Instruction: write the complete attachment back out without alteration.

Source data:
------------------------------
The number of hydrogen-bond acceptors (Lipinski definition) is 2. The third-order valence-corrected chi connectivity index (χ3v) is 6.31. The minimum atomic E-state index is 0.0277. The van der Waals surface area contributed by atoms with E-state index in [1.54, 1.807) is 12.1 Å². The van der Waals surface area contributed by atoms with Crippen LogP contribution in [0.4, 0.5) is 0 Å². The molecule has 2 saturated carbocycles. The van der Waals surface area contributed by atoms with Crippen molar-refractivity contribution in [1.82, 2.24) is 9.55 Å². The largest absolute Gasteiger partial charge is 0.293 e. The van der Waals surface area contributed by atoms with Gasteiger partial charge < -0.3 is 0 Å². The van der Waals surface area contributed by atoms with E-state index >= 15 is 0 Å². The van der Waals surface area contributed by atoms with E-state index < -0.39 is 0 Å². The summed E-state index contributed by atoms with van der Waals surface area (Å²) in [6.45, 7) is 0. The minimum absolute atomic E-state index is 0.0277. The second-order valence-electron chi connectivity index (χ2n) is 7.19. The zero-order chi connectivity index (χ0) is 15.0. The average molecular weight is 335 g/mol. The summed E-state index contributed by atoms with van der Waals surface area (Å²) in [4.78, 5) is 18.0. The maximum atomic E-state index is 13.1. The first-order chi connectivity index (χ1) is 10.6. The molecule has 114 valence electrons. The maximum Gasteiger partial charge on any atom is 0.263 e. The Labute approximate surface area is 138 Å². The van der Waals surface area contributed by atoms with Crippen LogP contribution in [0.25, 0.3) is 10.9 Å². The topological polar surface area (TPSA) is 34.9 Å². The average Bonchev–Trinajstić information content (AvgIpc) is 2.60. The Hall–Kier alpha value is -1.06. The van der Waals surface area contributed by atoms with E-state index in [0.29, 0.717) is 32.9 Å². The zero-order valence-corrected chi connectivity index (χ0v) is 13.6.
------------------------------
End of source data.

The number of hydrogen-bond acceptors (Lipinski definition) is 2. The third-order valence-corrected chi connectivity index (χ3v) is 6.31. The minimum atomic E-state index is 0.0277. The van der Waals surface area contributed by atoms with E-state index in [1.54, 1.807) is 12.1 Å². The van der Waals surface area contributed by atoms with Crippen LogP contribution in [0.4, 0.5) is 0 Å². The molecule has 2 saturated carbocycles. The van der Waals surface area contributed by atoms with Crippen molar-refractivity contribution in [1.82, 2.24) is 9.55 Å². The largest absolute Gasteiger partial charge is 0.293 e. The van der Waals surface area contributed by atoms with Gasteiger partial charge < -0.3 is 0 Å². The van der Waals surface area contributed by atoms with E-state index >= 15 is 0 Å². The van der Waals surface area contributed by atoms with E-state index < -0.39 is 0 Å². The summed E-state index contributed by atoms with van der Waals surface area (Å²) in [6.45, 7) is 0. The minimum absolute atomic E-state index is 0.0277. The second-order valence-electron chi connectivity index (χ2n) is 7.19. The zero-order chi connectivity index (χ0) is 15.0. The average molecular weight is 335 g/mol. The summed E-state index contributed by atoms with van der Waals surface area (Å²) in [4.78, 5) is 18.0. The maximum atomic E-state index is 13.1. The first-order chi connectivity index (χ1) is 10.6. The molecule has 114 valence electrons. The maximum Gasteiger partial charge on any atom is 0.263 e. The Labute approximate surface area is 138 Å². The van der Waals surface area contributed by atoms with Crippen LogP contribution in [0.25, 0.3) is 10.9 Å². The topological polar surface area (TPSA) is 34.9 Å². The average Bonchev–Trinajstić information content (AvgIpc) is 2.60. The Hall–Kier alpha value is -1.06. The van der Waals surface area contributed by atoms with E-state index in [0.29, 0.717) is 32.9 Å². The zero-order valence-corrected chi connectivity index (χ0v) is 13.6.